The much-reviled dualism should not be dismissed out of hand. That said, dualism is, admittedly, incompatible with modern physics. Dualism posits causal interaction both from the physical to the mental and from the mental to the physical. This is a problem because, if the physicists are to be believed, then the microphysical realm is causally closed off. As a result, causal interaction across the ontological divide would be an impossibility. It might be replied that microphysical closure is just an a priori postulation that will be superseded eventually. And, in point of fact, developments in quantum mechanisms do open up some fascinating possibilities. But even so, the non-reductivist should be clear-eyed about the difficulties of a dualist account.
Epiphenomenalism sidesteps this “interaction problem” by simply denying that the mental mental realm exerts any causal influence on the physical. It thus maintains some continuity with modern physics without dismissing the reality and irreducibility of phenomenal experience. Oddly enough, there doesn’t seem to be a knockdown argument against epiphenomenalism. In fact, it has had its share of sophisticated defenders, the aforementioned Frank Jackson among them. That said, there is something very counterintuitive about it. As David Chalmers points out, it seems strange to say that a sensation of pain plays no causal role in my hands moving away from a flame, that it is just some sort of extraneous byproduct (263). It is true that we only observe regular connections between phenomenal states and actions–Hume dispelled our uncritical illusions about causation long ago. Still, though this may be a coherent view, it is an inelegant one (Chalmers 264). I am willing to keep an open mind about it, but unwilling to call myself an epiphenomenalist until the evidence compels me to.
The non-reductionist approach that most intrigues me is the quasi-panpsychism of David Chalmers. This view builds upon Bertrand Russell’s observation that, while physics characterizes physical entities and properties in terms of their relations to one another, it seems that there must be some underlying intrinsic properties to ground these entities. You can’t have relations without relata, and it stands to reason that those relata would have intrinsic nature. Physics is accurate, as far as it goes, but it doesn’t tell us anything about the intrinsic nature of entities. Consequently, it doesn’t seem like much of a stretch to hypothesize that the intrinsic properties of the physical world are phenomenal. Either phenomenal properties or properties that are not themselves phenomenal but in some way constitute or generate phenomenal properties–proto-phenomenal properties, if you will–are immanent to all of physical reality. Physics emerges from the relations between entities, consciousness from their intrinsic nature.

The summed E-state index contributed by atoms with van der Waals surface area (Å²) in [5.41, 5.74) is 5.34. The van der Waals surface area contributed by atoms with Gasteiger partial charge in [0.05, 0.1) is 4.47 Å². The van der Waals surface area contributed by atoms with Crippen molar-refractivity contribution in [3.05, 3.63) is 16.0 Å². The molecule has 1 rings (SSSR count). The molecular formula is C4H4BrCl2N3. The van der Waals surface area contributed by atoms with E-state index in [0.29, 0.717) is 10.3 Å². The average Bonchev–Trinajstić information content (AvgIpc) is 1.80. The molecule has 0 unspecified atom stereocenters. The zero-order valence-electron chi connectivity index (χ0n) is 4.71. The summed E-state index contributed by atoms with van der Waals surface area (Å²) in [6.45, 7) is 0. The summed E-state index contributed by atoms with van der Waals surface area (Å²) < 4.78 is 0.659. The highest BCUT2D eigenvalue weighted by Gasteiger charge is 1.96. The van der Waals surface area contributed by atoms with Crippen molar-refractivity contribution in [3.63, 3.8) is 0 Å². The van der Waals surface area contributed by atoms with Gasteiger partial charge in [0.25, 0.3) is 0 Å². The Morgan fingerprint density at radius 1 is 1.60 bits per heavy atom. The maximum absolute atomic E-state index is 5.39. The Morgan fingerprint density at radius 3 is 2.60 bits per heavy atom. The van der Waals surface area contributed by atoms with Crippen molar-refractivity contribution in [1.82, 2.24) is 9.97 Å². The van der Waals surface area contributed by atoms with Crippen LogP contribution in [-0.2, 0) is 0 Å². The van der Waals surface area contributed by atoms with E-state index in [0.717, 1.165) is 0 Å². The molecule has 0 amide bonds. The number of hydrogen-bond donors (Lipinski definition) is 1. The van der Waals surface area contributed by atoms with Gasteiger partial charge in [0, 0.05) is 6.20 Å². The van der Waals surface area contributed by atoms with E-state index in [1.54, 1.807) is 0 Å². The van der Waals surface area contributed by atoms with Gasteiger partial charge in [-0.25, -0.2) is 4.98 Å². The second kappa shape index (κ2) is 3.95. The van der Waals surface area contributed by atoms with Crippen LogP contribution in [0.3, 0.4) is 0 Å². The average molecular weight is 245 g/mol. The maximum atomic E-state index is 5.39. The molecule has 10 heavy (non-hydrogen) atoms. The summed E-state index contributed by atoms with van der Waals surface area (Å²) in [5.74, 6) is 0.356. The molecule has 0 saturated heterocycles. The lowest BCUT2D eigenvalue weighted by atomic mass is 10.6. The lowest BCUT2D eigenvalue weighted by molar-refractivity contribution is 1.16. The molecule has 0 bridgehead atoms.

This view will no doubt sound preposterous, even fantastical, to those who have imbibed the reductionist worldview. Some might derogatorily ask if it implies that there is something it is like to be an electron. The proto-phenomenal version of the theory would evade this reductio, but it should be conceded that the view is indeed a strange one. It stands the reductionist project on its head, infusing the entire universe with mind. But it requires no radical upending of physics, for it merely supplements physical theory with intrinsic nature–phenomenal properties play a causal role by virtue of constituting the intrinsic nature of the physical. Until we find ourselves in the possession of more incisive criteria by which to adjudicate between the non-reductionist theories, we shall likely have to settle for aesthetic considerations. On those grounds, panprotopsychism seems to me to be the clear winner.
In conclusion, my survey of the philosophical literature has led me to the belief that the project of materialist reductionism is a fool’s errand. If we grant the epistemic gap between the physical and phenomenal–and the eliminativist refusal to grant this seems to me to be risible–then we ought to embrace non-reductionism. Although there is much that we do not know and perhaps cannot know about consciousness, we can be reasonably confident of at least one thing: Mind is, in some sense, a fundamental feature of our universe.
Chalmers, David J. “Consciousness and its Place in Nature.” Philosophy of Mind: Classic and Contemporary Readings, edited by David J. Chalmers, Oxford, 2002, 247-272.
Dennett, Daniel C. “Quining Qualia.” Philosophy of Mind: Classic and Contemporary Readings, edited by David J. Chalmers, Oxford, 2002, 226-246. Print.
Jackson, Frank. “Epiphenomenal Qualia.” Philosophy of Mind: Classic and Contemporary Readings, edited by David J. Chalmers, Oxford, 2002, 273-280
Levine, Joseph. “Out of the Closet: A Qualophile Confronts Qualophobia.” Philosophical Topics,
Vol. 22, No. ½ (SPRING and FALL 1994), 107-126. Print.
Nagel, Thomas. “What is it Like to be a Bat?” Philosophy of Mind: Classic and Contemporary Readings, edited by David J. Chalmers, Oxford, 2002, 219-225.